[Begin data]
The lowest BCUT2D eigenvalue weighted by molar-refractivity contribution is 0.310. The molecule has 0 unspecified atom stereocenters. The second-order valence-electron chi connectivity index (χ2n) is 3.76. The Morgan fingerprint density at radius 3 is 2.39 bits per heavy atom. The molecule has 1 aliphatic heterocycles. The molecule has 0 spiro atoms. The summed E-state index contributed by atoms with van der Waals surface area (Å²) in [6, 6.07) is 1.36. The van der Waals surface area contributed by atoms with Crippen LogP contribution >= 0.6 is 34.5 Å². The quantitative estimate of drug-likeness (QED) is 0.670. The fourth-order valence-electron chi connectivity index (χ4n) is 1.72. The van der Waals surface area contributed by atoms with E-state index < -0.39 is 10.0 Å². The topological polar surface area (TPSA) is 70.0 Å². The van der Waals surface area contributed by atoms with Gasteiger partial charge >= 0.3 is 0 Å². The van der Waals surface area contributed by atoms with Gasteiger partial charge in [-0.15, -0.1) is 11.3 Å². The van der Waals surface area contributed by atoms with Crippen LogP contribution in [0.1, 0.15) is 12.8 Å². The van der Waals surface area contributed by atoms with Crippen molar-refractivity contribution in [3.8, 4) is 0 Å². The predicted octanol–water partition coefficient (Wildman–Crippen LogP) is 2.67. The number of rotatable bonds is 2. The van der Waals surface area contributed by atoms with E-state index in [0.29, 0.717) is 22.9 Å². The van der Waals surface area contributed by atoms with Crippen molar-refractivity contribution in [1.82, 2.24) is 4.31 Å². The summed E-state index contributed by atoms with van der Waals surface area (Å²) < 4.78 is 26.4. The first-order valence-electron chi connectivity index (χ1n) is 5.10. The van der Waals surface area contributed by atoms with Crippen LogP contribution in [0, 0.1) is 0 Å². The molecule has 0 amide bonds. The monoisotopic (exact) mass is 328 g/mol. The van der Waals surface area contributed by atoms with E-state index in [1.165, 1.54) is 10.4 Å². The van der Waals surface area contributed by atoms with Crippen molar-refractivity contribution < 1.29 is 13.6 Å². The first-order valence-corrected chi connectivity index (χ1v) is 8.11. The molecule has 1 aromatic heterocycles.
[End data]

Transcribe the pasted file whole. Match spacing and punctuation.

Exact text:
The lowest BCUT2D eigenvalue weighted by molar-refractivity contribution is 0.310. The molecule has 0 unspecified atom stereocenters. The second-order valence-electron chi connectivity index (χ2n) is 3.76. The Morgan fingerprint density at radius 3 is 2.39 bits per heavy atom. The molecule has 1 aliphatic heterocycles. The molecule has 0 spiro atoms. The summed E-state index contributed by atoms with van der Waals surface area (Å²) in [6, 6.07) is 1.36. The van der Waals surface area contributed by atoms with Crippen LogP contribution >= 0.6 is 34.5 Å². The quantitative estimate of drug-likeness (QED) is 0.670. The fourth-order valence-electron chi connectivity index (χ4n) is 1.72. The van der Waals surface area contributed by atoms with E-state index < -0.39 is 10.0 Å². The topological polar surface area (TPSA) is 70.0 Å². The van der Waals surface area contributed by atoms with Gasteiger partial charge >= 0.3 is 0 Å². The van der Waals surface area contributed by atoms with Gasteiger partial charge in [-0.15, -0.1) is 11.3 Å². The van der Waals surface area contributed by atoms with Crippen LogP contribution in [0.1, 0.15) is 12.8 Å². The van der Waals surface area contributed by atoms with Crippen molar-refractivity contribution in [3.8, 4) is 0 Å². The predicted octanol–water partition coefficient (Wildman–Crippen LogP) is 2.67. The number of rotatable bonds is 2. The van der Waals surface area contributed by atoms with E-state index in [0.29, 0.717) is 22.9 Å². The van der Waals surface area contributed by atoms with Crippen molar-refractivity contribution in [1.82, 2.24) is 4.31 Å². The summed E-state index contributed by atoms with van der Waals surface area (Å²) < 4.78 is 26.4. The first-order valence-electron chi connectivity index (χ1n) is 5.10. The van der Waals surface area contributed by atoms with Crippen LogP contribution in [0, 0.1) is 0 Å². The molecule has 0 amide bonds. The monoisotopic (exact) mass is 328 g/mol. The van der Waals surface area contributed by atoms with E-state index in [1.165, 1.54) is 10.4 Å². The van der Waals surface area contributed by atoms with Crippen molar-refractivity contribution < 1.29 is 13.6 Å². The first-order valence-corrected chi connectivity index (χ1v) is 8.11. The molecule has 1 aromatic heterocycles.